By David Fikes, Executive Director, FMI Foundation
Good talkOne of the most popular words invoked over the past 30 months has got to be the term “unprecedented.” As we endeavored to capture the breadth and depth of the pandemic experience, we were told we faced unprecedented challenges, living in unprecedented times, surrounded by unprecedented circumstances, or being confronted by an unprecedented number of changes. And while we may tire of the word, it does capture the sentiment that most of us knew when trying to navigate uncharted waters. With very few exceptions, most of us had never encountered such an intense emergency that touched every aspect of our lives and shook us to our core, placing us in such unparalleled circumstances.
At a strategic point in the revolutionary war, Thomas Paine published his essay “The American Crisis,” which opens with the famous line, “These are the times that try men’s (and women’s) souls.” In the paragraphs that follow, Paine explores how special times require a special brand of heroism. Or to translate his sentiment into today’s vernacular, unprecedented times call for unprecedented courage and require unprecedented leadership.
The needs are many. At a time when there is such anger and fear, there is a need for visionary leadership that can calm us down and talk us off the ledge of letting our internal rage erupt in misguided ways. But there is also much that is off kilter in our world, requiring leaders with the courage to name what is wrong, challenge the status quo, and confront evil when they see it. And when many of us would just like to sit quietly and recover from the intensity around us, there is a need for leadership that inspires action and calls us to get engaged. Racial divisions and generational differences are among the significant challenges contributing to our unprecedented times and addressing them productively requires unprecedented leadership. Both of these topics are emotionally charged and require leaders who know when to take the pot off the fire to keep it from destructively boiling over – leaders who know when to stir the pot and agitate its contents in a productive way, and leaders who know how much to turn up the heat when the pot is too idle.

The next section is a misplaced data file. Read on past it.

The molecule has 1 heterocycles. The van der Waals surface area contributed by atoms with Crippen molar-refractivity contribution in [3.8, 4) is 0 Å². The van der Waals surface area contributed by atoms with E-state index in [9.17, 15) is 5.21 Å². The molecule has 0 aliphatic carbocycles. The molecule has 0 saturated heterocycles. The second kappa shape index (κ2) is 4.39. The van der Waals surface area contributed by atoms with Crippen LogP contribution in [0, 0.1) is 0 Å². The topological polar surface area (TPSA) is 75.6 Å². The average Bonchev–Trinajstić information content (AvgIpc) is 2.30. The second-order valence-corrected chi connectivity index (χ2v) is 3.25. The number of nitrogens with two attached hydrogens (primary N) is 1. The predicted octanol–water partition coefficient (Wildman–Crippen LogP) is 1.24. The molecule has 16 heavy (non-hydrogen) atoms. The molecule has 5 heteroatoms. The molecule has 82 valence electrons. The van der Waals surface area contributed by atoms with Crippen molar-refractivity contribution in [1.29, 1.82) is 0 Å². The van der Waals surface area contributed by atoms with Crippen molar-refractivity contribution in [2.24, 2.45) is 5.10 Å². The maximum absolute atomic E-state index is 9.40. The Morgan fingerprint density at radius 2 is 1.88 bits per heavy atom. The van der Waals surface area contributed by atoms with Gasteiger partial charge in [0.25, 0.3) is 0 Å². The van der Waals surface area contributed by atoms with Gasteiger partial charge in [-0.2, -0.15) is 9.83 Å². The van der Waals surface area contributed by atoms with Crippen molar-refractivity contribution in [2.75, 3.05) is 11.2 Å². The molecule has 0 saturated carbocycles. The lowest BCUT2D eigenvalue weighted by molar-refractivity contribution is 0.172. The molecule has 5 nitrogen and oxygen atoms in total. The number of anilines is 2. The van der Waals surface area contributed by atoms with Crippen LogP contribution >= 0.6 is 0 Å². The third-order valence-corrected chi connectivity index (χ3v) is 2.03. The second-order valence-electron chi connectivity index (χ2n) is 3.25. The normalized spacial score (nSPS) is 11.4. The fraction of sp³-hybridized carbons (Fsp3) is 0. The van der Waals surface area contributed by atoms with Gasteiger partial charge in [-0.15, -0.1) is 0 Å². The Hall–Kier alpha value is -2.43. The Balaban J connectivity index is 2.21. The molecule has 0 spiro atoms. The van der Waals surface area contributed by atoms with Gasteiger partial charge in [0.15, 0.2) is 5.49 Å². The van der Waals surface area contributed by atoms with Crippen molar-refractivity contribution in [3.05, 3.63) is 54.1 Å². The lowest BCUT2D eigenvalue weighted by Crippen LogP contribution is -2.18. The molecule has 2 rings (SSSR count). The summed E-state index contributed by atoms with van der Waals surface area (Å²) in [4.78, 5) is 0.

FMI and the Center for Food Integrity will continue their series of digital dialogues on racial justice on September 28 at 2 p.m. EST. This edition will offer critical lessons on inclusivity and empathy from Jaquelyn Howard and Raven Solomon, two extraordinary Diversity, Equity, and Inclusion (DEI) leaders. They will discuss generational and racial barriers in the workplace and how to replace them with empathy and synergy that fosters productive working relationships, drives business results, and prepares organizations to compete in the not-so-distant future. In other words, they’ll be exploring when to turn down the heat, when to stir the pot, and when to turn up the heat on DEI endeavors.